PDF Demo Tutorial

Welcome to another tutorial post! In this one I’ll be talking about PDF files and how they can be easily converted to RTF or other word style documents.

Fluency is fully compatible with computer generated PDF files; you can open this type of PDF by simply opening it as you would any other file type (File > Open > Source Document). It may seem like Fluency is just opening the PDF, but it’s actually converting it to an RTF file in the background. This is because PDF files are intended to be read only, which means they aren’t editable, so Fluency has to change it to an editable format like RTF.

Once you’ve finished your translation and are ready to save it out, you’ll have a few options to choose from in regards to file type. Fluency will assume that you want to save back out to the original format, so you’ll be saving out as PDF by default. You can change formats using the Save As Type drop-down menu. For PDF files, you can save out in the following formats: 


– Adobe PDF | (*.pdf)
– Microsoft Word | (*.doc, *.docx)
– Bilingual Word | (*.doc, *.docx)
– Rich Text | (*.rtf)
– Text/Tab Delimted | (*.txt)
– Translation Memory | (*.tmx)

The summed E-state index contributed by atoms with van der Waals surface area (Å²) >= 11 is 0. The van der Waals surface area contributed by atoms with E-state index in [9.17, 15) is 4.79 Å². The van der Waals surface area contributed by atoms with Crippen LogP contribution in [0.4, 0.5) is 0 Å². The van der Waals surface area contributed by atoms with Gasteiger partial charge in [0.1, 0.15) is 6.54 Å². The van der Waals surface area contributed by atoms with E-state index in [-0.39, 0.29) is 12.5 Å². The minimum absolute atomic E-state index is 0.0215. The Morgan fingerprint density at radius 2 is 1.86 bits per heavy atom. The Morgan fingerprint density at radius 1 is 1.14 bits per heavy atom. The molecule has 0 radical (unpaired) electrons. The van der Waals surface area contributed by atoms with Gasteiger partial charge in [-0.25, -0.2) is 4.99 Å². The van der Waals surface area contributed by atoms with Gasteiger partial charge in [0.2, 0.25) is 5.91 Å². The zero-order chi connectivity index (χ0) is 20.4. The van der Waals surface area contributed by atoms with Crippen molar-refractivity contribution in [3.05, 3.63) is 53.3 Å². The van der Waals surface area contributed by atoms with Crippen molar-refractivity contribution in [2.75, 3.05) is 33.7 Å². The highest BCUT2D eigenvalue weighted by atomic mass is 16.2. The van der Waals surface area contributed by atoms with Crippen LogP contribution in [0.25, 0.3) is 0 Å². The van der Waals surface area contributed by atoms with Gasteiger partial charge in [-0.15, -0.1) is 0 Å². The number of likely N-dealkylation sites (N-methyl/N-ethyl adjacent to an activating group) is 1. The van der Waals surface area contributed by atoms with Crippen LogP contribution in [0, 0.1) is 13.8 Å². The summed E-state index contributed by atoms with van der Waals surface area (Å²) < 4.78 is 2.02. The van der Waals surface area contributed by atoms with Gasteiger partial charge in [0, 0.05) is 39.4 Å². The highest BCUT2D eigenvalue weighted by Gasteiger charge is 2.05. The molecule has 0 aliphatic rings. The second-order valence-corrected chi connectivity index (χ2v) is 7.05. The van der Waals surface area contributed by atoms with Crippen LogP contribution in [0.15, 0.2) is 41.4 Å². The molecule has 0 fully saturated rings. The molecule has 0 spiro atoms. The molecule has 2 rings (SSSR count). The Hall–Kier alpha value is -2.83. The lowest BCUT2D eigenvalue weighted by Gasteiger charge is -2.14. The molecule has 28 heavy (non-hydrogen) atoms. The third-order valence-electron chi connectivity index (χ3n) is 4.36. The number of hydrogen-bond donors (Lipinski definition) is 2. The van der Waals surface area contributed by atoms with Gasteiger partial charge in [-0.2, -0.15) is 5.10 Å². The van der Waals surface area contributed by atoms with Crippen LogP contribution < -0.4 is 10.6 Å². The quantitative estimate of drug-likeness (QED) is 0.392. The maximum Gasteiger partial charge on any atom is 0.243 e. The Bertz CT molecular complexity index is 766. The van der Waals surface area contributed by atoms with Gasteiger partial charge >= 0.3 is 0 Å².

If the PDF file you need to translate isn’t computer generated, but rather a scanned image file, then it will need to be run through an Optical Character Recognition (OCR) process first. This is because the scanned document doesn’t actually contain text, but rather an image of text.

In order to use the built in OCR tool, go to Tools > Convert From PDF, select your PDF, then name the new RTF file and click save. Once saved, you can now open the document in Fluency as usual.

Basic, high quality scanned PDF files will work the best but even though we use one of the best OCR tools in the industry, Fluency may not be able to read the PDF based on the original scan quality. If this is the case, we recommend using a stand-alone OCR tool like Abbyy Finereader or OmniPage by Nuance. Both are dedicated OCR tools which allow you to manually assign text, table, image and background sections, ensuring an almost identical copy of the original.



If the scanned document is of poor quality that OCR can’t recognize, Fluency also offers you a transcription tool. While it may take a bit longer, you can open the PDF in the Transcription tool (File > New > Transcription Project) and type out a new copy of the document while reading it on the same screen. Just make sure to tell Fluency No when it asks if you’d like to try and recognize the document with OCR.


Once it’s typed up, you can transfer it directly into Fluency for translation by clicking File > Translate in Fluency.


Well there you have it. As you can see, there are many ways to work with PDF files in Fluency.


Enjoy your day, and happy translating!

 

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